With just a little more than two years at the helm of Oxfam International, Former Mbarara Municipality MP Winnie Byanyima has influenced the global NGO’s urge to get rooted deeper into developing countries, that it is now shifting base to Nairobi.
Mrs Byanyima announced last week in London that the Oxfam International Headquarters, having been situated in Oxford all the 73 years of its existence, would soon be relocating to the Kenyan capital.
“We are moving on from the thinking that all the thinking, fundraising and leadership must start from developed countries in the north and get implemented in the south,” she said to applause.
Byanyima, who is also wife to Uganda’s Opposition kingpin Col Kizza Besigye, was in 2013 appointed Executive Director Oxfam International.
She had previously served as a top director at both the African Union and the United Nation, having quit Ugandan politics in 2004.
Speaking to students at the London School of Economics’ sold out Old Theatre, She said she knew no other job that would help realize her dream of fighting inequality and ‘challenging the elite capture of power,’ than heading the global organization.
“I have graduated as aeronautics engineer, worked with the African Union and the United Nations and served for 10 years in the Ugandan parliament; but it is with Oxfam that I feel I can do the most to challenge the elite capture of power, that lies at the root of so much poverty and inequality,” she said.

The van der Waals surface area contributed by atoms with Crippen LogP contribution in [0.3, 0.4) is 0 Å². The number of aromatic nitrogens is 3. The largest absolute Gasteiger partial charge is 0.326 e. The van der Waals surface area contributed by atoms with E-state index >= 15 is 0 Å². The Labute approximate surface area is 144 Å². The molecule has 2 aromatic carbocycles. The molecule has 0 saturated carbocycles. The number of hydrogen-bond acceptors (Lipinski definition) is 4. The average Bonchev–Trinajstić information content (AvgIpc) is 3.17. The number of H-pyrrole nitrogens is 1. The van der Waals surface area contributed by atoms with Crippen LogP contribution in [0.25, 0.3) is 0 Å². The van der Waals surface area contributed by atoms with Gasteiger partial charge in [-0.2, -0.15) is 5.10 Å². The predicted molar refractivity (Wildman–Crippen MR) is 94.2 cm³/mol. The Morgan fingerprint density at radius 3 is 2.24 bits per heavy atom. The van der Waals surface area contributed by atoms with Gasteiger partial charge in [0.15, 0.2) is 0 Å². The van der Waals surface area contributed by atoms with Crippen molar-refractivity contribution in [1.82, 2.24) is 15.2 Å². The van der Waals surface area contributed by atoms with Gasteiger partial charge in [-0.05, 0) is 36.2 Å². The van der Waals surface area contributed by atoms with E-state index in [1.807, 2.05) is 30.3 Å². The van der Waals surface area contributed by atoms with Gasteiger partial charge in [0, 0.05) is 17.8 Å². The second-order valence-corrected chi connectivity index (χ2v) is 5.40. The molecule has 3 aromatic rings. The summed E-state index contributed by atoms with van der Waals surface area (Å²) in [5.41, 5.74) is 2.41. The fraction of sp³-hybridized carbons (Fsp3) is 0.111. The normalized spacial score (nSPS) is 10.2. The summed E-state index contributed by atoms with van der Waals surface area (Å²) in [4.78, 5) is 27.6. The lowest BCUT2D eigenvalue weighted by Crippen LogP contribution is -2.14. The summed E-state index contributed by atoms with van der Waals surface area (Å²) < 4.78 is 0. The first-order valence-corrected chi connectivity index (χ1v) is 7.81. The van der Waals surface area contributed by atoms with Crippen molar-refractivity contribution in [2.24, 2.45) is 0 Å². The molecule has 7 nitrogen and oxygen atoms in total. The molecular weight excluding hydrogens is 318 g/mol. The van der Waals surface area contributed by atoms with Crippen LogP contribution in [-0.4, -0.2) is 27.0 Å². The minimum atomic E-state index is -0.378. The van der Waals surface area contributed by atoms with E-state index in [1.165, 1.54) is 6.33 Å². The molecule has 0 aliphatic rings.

“I love this job because I can talk truth to power. It has got me into some trouble, but not a lot.”
Oxfam, a confederation of organizations working to fight poverty and social economic injustices across the globe and formed in the 1942, has been working with a wide range of civil society organizations in Africa to address these bottlenecks to development.
At the event, Winnie Byanyima expressed concern that while Africa has been described by its leaders as “open to business,” almost 1 out of every 2 Africans still lives in extreme poverty today – more than 4 times greater than the world’s average.
Africa, she lamented, is a region with the world’s highest number of people going hungry and in contrast with trends, the total number of people living in hunger is just increasing.
“Africa may be rising, but rising for whom? This is the question of inequality that Oxfam has spoken about for a long time. South Africa is the world’s most unequal country in the world; and the world’s top ten are all from Africa. The World Bank has revealed that 10 people in Africa have the wealth of half of her poorest population which is over half a billion.”
She also spoke strongly about the need for the global leaders to address the challenge of unfair tax policies favoring majorly multinationals, whose investment in the continent is often deemed as an act of kindness to the suffering economies.
“For all this foreign direct investments flowing in Africa, far more flow out to the rest of the world. A recent report found that in 2010 alone, multinational companies were responsible for around $40 billion dollars leaving the continent as a result of trade mispricing – where companies avoid paying their taxes quite legally. Add to this the issue of generous tax breaks, incentives, and tax holidays negotiated by multinationals.”